Young Entrepreneurs: Christian Dumontet of Foodler
Young Entrepreneurs: Christian Dumontet of Foodler

The CEO of the growing food delivery service Foodler explains how changing your definition of progress can make or break a brand.

It’s hard to imagine a world without online food delivery. There’s no shortage of brands competing to be the third party app bringing you your next meal—GrubHub, Postmates and even Uber have all launched food delivery services that connect consumers with their favorite restaurants. But a decade ago, these types of brands and services hadn’t made a name for themselves yet.

Back in 2004, tech expert Christian Dumontet saw that glaring disconnect between consumers and restaurants as an opportunity. At the time, restaurants and delivery services were strictly filling orders by zip code. But Dumontet found a way to expand their reach by creating a unique algorithm taking speed of delivery times and expansion of restaurant access into account in order to bring food to people in areas where delivery wasn’t normally accessible. He called his idea for a better delivery service Foodler.

Less than eight months after that initial lightbulb went off, CEO Dumontet and his co-founders had launched the first version of Foodler. With its one-of-a-kind rewards program and ability to deliver ratings food recommendations down to the ingredient level, they knew they needed to get their company up and running sooner rather than later.

“The best thing entrepreneurs can do is ditch planning for doing. I see it happen all the time—people overthink their ‘go to market’ strategy without actually getting their business started,” said Dumontet. “The thing is, when you actually go to market, there’s no telling how the industry is going to react. You can’t predict or plan the exact way a business is going to evolve. But what you can do is put a strong plan that you’re passionate about in motion, and then be willing to adjust depending on market forces and consumer reactions. That’s the only way progress will ever be made.”

To say Foodler has made progress as a brand would be an understatement. What started as a simple idea is now a leading online food delivery service with more than half a million active users and 100 employees across the country. And Foodler isn’t just one of the many brands competing in the increasingly crowded marketplace—the brand differentiates itself in a variety of ways.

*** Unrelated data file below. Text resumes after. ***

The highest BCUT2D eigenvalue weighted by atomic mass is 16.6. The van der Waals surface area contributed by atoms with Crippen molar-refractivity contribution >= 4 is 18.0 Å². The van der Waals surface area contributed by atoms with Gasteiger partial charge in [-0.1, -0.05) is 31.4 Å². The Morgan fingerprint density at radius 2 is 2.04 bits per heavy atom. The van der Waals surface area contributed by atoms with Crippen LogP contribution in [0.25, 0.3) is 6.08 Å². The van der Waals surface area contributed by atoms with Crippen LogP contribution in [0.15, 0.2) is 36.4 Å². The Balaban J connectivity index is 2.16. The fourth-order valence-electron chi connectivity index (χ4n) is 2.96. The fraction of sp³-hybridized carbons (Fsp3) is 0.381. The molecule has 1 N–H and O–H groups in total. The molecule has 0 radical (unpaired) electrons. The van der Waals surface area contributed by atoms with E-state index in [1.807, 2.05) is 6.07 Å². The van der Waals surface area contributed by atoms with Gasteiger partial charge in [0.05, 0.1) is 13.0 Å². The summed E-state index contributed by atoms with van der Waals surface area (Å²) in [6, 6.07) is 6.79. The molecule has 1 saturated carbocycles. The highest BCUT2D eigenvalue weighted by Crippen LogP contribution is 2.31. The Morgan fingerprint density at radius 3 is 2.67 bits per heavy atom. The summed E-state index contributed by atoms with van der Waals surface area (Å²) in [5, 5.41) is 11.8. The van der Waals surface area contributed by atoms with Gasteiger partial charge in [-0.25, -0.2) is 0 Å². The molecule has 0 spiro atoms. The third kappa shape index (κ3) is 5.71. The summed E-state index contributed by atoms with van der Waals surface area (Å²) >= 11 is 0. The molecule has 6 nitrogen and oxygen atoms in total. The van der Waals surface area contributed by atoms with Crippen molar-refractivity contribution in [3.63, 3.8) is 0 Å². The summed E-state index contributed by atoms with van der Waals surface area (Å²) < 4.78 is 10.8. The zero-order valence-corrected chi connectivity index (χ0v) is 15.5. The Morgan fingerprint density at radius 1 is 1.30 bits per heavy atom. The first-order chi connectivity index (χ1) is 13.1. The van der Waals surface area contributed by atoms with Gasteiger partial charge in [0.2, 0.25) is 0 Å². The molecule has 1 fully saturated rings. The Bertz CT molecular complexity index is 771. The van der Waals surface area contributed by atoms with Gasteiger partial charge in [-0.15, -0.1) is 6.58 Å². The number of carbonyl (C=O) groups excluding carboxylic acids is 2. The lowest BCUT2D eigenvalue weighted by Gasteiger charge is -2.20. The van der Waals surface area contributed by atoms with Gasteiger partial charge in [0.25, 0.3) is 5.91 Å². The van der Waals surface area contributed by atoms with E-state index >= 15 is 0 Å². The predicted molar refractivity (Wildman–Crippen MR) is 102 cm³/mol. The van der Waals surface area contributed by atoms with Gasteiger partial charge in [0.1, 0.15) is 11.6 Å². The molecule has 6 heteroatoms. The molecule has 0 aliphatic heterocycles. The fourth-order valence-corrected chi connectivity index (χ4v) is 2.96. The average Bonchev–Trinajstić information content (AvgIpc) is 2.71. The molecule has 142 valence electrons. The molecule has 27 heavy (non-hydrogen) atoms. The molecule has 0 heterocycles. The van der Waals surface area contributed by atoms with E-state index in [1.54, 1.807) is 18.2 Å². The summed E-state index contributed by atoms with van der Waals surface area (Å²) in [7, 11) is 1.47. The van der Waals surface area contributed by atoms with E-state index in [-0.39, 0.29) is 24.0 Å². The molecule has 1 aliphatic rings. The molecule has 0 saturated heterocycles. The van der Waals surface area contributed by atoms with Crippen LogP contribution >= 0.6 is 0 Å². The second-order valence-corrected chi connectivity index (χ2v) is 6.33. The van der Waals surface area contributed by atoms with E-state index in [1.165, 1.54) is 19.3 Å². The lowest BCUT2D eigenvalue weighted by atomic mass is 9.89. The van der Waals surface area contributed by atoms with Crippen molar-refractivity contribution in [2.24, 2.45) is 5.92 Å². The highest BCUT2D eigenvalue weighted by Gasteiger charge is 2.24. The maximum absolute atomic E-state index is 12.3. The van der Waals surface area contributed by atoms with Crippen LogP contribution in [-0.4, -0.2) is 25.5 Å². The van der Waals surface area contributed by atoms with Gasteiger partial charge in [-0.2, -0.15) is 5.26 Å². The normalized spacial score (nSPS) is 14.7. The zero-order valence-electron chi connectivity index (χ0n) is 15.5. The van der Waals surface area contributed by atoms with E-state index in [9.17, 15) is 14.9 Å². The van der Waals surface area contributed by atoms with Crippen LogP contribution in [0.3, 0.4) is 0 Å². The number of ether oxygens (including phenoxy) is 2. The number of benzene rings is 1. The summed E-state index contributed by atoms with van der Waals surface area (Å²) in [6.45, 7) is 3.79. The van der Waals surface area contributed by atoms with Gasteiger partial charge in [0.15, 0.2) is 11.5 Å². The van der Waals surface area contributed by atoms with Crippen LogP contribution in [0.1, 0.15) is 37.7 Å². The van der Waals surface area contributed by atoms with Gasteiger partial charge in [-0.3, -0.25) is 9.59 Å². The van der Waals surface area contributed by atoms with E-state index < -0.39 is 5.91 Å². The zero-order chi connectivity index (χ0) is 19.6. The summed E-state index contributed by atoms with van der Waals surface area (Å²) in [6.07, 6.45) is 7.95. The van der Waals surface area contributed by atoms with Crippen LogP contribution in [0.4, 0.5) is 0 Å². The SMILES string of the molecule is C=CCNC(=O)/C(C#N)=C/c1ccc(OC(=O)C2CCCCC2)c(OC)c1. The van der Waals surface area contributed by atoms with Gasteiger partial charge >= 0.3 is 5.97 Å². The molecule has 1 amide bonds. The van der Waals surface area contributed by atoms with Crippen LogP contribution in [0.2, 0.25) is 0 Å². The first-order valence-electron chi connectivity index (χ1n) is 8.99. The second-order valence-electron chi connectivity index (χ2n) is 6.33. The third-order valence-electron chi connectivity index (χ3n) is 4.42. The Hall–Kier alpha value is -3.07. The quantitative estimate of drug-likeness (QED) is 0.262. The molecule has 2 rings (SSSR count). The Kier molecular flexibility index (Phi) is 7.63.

The first is its point system, that allows users to earn point for every order submitted. Those points can be used as FoodlerBucks, which reduces the price of future orders. The brand also allows its customers to rate their meals all the way down to the ingredients a restaurant uses. Those ratings then become part of a user’s profile, ensuring that they’re future restaurant and order recommendations are in line with their specific tastes.

Those points of differentiation weren’t a part of Foodler’s original model. But as the industry caught on among consumers and more brands started throwing their hats into the ring, the Dumontet made sure that Foodler evolved right along with it.

“My job today is completely different than it was even five years ago, and I have no clue what it will look like down the line. That’s the nature of being an entrepreneur—you need to be willing to reinvent yourself constantly. You can’t be successful if you’re clinging to the old way of doing things,” said Dumontet. “I initially started out writing software, and it used to feel like I wasn’t working if I wasn’t writing code. But in order to keep growing Foodler, I needed to shift my priorities to become more management focused. Sometimes in order to be a leader you need to change your perception of what progress is.”

There’s no doubt that Foodler and Dumontet are leading forces in the ever-growing online food delivery industry. Dumontet was even named an Ernst & Young Entrepreneur of the Year™ 2016 award finalist. And as he continues to work with his team to grow the Foodler brand across the country, Dumontet is more committed than ever to have Foodler be the most innovative and advanced brand in the $70 billion takeout industry.

“Staying ahead of the curve in the online food delivery industry is second nature to us—we live and breathe this business. There isn’t a day that goes by where we aren’t talking to experts or even our customers to get feedback and insight into what the next big trend is going to be,” said Dumontet. “But our commitment to outpacing the competition doesn’t end there. We’re constantly innovating, which allows Foodler to be one of the key players that’s driving the industry forward. We aren’t looking to strictly follow trends—we want to make them.”